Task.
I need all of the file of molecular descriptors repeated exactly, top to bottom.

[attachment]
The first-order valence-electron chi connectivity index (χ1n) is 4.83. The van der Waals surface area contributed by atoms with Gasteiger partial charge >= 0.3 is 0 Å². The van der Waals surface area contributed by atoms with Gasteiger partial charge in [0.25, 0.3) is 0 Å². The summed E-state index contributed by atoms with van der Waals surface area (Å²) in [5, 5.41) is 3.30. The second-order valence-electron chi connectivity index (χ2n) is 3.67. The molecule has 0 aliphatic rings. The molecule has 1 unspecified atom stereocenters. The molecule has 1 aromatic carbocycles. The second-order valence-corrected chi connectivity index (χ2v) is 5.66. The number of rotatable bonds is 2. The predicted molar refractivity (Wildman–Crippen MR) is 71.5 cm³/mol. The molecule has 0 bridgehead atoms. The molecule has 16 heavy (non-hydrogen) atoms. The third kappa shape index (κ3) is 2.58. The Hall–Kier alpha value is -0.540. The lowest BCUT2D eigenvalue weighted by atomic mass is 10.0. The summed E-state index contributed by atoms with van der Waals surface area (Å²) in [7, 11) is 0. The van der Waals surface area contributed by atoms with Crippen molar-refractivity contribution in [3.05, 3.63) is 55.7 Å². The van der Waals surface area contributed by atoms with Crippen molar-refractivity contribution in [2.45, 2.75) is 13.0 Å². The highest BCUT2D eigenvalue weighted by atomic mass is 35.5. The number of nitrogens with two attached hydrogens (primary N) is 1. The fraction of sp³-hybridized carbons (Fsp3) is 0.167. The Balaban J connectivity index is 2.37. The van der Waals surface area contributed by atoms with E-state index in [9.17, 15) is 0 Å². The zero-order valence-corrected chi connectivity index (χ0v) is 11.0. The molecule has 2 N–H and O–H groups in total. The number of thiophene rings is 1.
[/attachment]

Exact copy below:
The first-order valence-electron chi connectivity index (χ1n) is 4.83. The van der Waals surface area contributed by atoms with Gasteiger partial charge >= 0.3 is 0 Å². The van der Waals surface area contributed by atoms with Gasteiger partial charge in [0.25, 0.3) is 0 Å². The summed E-state index contributed by atoms with van der Waals surface area (Å²) in [5, 5.41) is 3.30. The second-order valence-electron chi connectivity index (χ2n) is 3.67. The molecule has 0 aliphatic rings. The molecule has 1 unspecified atom stereocenters. The molecule has 1 aromatic carbocycles. The second-order valence-corrected chi connectivity index (χ2v) is 5.66. The number of rotatable bonds is 2. The predicted molar refractivity (Wildman–Crippen MR) is 71.5 cm³/mol. The molecule has 0 bridgehead atoms. The molecule has 16 heavy (non-hydrogen) atoms. The third kappa shape index (κ3) is 2.58. The Hall–Kier alpha value is -0.540. The lowest BCUT2D eigenvalue weighted by atomic mass is 10.0. The summed E-state index contributed by atoms with van der Waals surface area (Å²) in [7, 11) is 0. The van der Waals surface area contributed by atoms with Crippen molar-refractivity contribution in [3.05, 3.63) is 55.7 Å². The van der Waals surface area contributed by atoms with Crippen molar-refractivity contribution in [2.45, 2.75) is 13.0 Å². The highest BCUT2D eigenvalue weighted by atomic mass is 35.5. The number of nitrogens with two attached hydrogens (primary N) is 1. The fraction of sp³-hybridized carbons (Fsp3) is 0.167. The Balaban J connectivity index is 2.37. The van der Waals surface area contributed by atoms with E-state index in [9.17, 15) is 0 Å². The zero-order valence-corrected chi connectivity index (χ0v) is 11.0. The molecule has 2 N–H and O–H groups in total. The number of thiophene rings is 1.